Detroit-based Glyph, a platform that helps users create a personalized credit card portfolio and manage their rewards and credit score, announced version 2.0 of its iPhone app today, as well as the launch of its new web app. The company launched in April 2012, and has since been helping its users keep track of both their in-store and online credit card purchases to maximize rewards and points, to date supporting over 300 credit cards.
Co-founders Mike Vichich and Tyler Felous were both consultants at Accenture before launching Glyph, and they spoke with BetaKit about the startup’s value proposition for both consumers and payment providers. “We exist to provide consumers with what we call ‘peace of wallet,’ and to us that means helping consumers make optimal financial decisions on every single transaction. It’s knowing someone’s got your back when you’re at the point-of-sale,” said Vichich in an interview. “To the business world, the payments world, we think of ourselves as the intelligent layer of the mobile wallet.”
The company partners with Yodlee Interactive for its apps, leveraging its API to access financial transactions and account data when users link their accounts. After analyzing purchasing trends and reviewing users’ reward goals, Glyph recommends three personalized credit cards. Its complementary iPhone app lets users check in to a retailer’s location, then makes recommendations on which card to use for that purchase to optimize rewards like cash back and Air Miles. It also alerts users of how many rewards or points they missed out on, in addition to providing reviews from other users on different credit cards.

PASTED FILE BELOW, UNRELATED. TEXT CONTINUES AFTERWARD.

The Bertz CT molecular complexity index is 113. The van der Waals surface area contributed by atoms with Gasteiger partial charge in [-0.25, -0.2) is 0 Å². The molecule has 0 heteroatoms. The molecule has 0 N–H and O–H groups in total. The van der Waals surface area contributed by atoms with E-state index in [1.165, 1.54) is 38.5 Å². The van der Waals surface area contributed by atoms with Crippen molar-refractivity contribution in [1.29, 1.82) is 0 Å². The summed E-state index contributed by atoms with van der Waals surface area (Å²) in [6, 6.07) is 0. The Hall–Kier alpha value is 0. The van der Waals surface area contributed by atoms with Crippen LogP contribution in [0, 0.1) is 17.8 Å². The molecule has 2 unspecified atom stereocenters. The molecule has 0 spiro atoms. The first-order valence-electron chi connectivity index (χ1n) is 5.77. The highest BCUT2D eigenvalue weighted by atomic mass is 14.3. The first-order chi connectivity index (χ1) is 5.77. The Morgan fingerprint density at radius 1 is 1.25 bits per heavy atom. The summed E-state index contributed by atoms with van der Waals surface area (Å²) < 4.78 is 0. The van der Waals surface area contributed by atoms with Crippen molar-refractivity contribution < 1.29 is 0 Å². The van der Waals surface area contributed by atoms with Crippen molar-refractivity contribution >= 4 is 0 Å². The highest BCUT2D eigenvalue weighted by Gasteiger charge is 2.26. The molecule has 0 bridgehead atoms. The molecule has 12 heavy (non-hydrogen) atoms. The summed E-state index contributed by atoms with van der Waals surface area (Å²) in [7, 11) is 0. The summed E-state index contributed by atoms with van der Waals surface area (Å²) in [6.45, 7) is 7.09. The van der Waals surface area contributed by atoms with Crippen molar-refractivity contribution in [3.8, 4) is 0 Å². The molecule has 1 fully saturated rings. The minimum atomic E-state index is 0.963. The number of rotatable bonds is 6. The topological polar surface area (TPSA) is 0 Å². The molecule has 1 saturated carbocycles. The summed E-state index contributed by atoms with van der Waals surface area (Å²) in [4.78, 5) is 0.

“The way that the flow works is you fire up the app…and the screen says ‘you’re at Whole Foods for example and your Amex Blue Cash Preferred card is the best one to use because it gives you six percent rewards where as your other cards give you one percent at this merchant,” Vichich added. “The other thing it does now too, because we’re integrated with Yodlee, is that it’ll pull in your credit balance and also your credit utilization. Most people don’t realize if you have 30 percent of your credit utilized…if you exceed that and you do it consistently it’ll negatively impact your credit score.”
Since Glyph recommends credit cards to users, it makes a commission from financial institutions when a consumer applies for and is approved for one of those recommended cards. Vichich and Felous did both point out that the company’s primary focus is consumer advocacy, and while that may be true, consumers will want to make sure the cards are being recommended because they truly fit their financial situation, not because Glyph makes a larger commission on them.
If helping consumers maximize their credit card rewards sounds familiar, it’s because BetaKit has covered competitor Wallaby several times, most recently when it launched its iPhone app, which has similar functionality to Glyph. The company is also looking to launch its Wallaby Card, a physical card that routes all transactions through a user’s credit cards to maximize rewards, which is scheduled for release in early 2013, and means that users can swipe their card as they normally would and forego checking in on an app or having to proactively decide which card to use. However, Glyphs’s co-founders believe its services are more comprehensive in their approach in that it provides personalized recommendations for the optimal credit cards a user should have and which card to use, in addition to helping manage their credit score.
Whether Glyph’s ‘peace of wallet’ philosophy will resonate with consumers who are just getting used to the idea of mobile payments, app-based loyalty solutions, and digital wallets like Google Wallet, will depend on if they care enough about rewards to check in on yet another mobile app at the POS each time they make a purchase.